US Congress discusses Patten
The powerful International Relations Committee of the United States Congress will today, Thursday, 7 September, discuss a resolution in support of the full implementation of the Patten Commission's recommendations on policing in the Six Counties.
This is the first of two resolutions on Patten to be tabled in the US House of Representatives and Senate. In the next couple of weeks, a second resolution, tabled by Senators Ted Kennedy and Chris Dodds, will go before the US Senate. It is expected that the resolution will be put before the full Congress before the end of the month.
In a statement to members of the International Relations Committee before the debate, Sinn Féin President Gerry Adams welcomed the ongoing interest of the US Congress in the peace process and on the critical issue of policing. He told the members of Congress: ``A new beginning to policing was promised in the Good Friday Agreement. An Independent Commission was established to decide on the most appropriate way to fulfill this requirement and to provide a blueprint for the way forward.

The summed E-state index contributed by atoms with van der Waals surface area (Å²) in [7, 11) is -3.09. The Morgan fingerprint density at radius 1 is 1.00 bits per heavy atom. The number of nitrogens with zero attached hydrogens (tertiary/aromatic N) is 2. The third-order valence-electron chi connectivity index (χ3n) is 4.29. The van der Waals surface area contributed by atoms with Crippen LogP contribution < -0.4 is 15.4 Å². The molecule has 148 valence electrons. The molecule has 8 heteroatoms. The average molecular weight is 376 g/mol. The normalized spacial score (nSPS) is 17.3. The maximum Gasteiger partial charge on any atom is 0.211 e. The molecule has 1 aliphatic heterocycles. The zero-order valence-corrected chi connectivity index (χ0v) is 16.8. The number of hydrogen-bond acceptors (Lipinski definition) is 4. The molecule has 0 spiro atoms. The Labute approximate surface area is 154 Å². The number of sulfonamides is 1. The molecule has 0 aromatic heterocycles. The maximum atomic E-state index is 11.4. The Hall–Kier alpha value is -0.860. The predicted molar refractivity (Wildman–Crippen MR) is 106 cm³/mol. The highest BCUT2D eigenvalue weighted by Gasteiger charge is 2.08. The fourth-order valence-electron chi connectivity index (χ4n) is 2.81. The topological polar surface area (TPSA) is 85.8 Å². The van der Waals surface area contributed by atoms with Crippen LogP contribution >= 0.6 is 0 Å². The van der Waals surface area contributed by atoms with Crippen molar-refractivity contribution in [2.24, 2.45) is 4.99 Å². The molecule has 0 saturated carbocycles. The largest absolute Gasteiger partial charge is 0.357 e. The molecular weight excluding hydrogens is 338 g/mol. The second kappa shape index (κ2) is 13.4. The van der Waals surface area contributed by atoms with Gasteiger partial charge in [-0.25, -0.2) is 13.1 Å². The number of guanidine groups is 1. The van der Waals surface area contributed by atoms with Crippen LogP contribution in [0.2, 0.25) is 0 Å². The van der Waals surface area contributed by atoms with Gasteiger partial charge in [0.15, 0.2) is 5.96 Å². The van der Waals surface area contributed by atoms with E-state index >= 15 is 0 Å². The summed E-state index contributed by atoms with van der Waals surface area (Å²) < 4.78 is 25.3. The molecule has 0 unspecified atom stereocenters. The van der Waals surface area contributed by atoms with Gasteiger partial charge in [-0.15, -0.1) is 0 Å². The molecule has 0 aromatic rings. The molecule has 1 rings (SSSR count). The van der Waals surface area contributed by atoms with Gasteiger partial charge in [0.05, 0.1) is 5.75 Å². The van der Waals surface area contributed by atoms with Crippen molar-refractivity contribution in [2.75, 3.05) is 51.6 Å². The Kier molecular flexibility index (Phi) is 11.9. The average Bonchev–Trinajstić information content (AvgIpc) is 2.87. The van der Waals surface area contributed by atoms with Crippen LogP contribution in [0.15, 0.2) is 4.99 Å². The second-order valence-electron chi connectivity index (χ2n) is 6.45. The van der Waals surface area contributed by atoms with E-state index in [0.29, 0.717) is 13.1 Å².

``The outcome of this arbitration, the Patten Report, represents a compromise position which is the absolute minimum required in terms of change. The absence of recommendations in relation to repressive legislation and lethal plastic bullets and the absence of a comprehensive programme of demilitarisation create huge difficulties for nationalists and republicans. Like policing, these too are critical matters which must be redressed if we are to have peace, democracy and acountability.
``What is required is a new civic policing service representative of the community as a whole, democratically accountable, working in partnership with all citizens, and upholding international standards of human rights; a policing service that reflects the goals set within the Good Friday Agreement and is supported by the whole community.''